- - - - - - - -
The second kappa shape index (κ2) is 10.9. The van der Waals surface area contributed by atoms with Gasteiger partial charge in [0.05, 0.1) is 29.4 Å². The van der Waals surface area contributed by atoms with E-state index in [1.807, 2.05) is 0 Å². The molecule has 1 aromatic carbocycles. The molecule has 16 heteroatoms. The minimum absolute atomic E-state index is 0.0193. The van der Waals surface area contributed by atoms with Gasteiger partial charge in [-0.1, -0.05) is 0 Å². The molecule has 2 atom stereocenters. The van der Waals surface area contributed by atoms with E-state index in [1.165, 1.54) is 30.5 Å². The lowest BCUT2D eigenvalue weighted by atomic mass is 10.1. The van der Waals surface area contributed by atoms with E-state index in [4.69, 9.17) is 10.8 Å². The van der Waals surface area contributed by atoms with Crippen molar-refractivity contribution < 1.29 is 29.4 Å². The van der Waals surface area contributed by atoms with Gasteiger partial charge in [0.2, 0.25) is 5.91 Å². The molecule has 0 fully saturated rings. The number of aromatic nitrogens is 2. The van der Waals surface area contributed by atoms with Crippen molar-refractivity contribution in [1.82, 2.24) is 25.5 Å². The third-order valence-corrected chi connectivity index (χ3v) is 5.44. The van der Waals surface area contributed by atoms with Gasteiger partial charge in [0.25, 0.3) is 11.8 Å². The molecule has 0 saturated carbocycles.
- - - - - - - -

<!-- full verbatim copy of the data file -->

The second kappa shape index (κ2) is 10.9. The van der Waals surface area contributed by atoms with Gasteiger partial charge in [0.05, 0.1) is 29.4 Å². The van der Waals surface area contributed by atoms with E-state index in [1.807, 2.05) is 0 Å². The molecule has 1 aromatic carbocycles. The molecule has 16 heteroatoms. The minimum absolute atomic E-state index is 0.0193. The van der Waals surface area contributed by atoms with Gasteiger partial charge in [-0.1, -0.05) is 0 Å². The molecule has 2 atom stereocenters. The van der Waals surface area contributed by atoms with E-state index in [1.165, 1.54) is 30.5 Å². The lowest BCUT2D eigenvalue weighted by atomic mass is 10.1. The van der Waals surface area contributed by atoms with E-state index in [4.69, 9.17) is 10.8 Å². The van der Waals surface area contributed by atoms with Crippen molar-refractivity contribution < 1.29 is 29.4 Å². The van der Waals surface area contributed by atoms with Gasteiger partial charge in [0.2, 0.25) is 5.91 Å². The molecule has 0 fully saturated rings. The number of aromatic nitrogens is 2. The van der Waals surface area contributed by atoms with Crippen molar-refractivity contribution in [1.82, 2.24) is 25.5 Å². The third-order valence-corrected chi connectivity index (χ3v) is 5.44. The van der Waals surface area contributed by atoms with Gasteiger partial charge in [0.25, 0.3) is 11.8 Å². The molecule has 0 saturated carbocycles.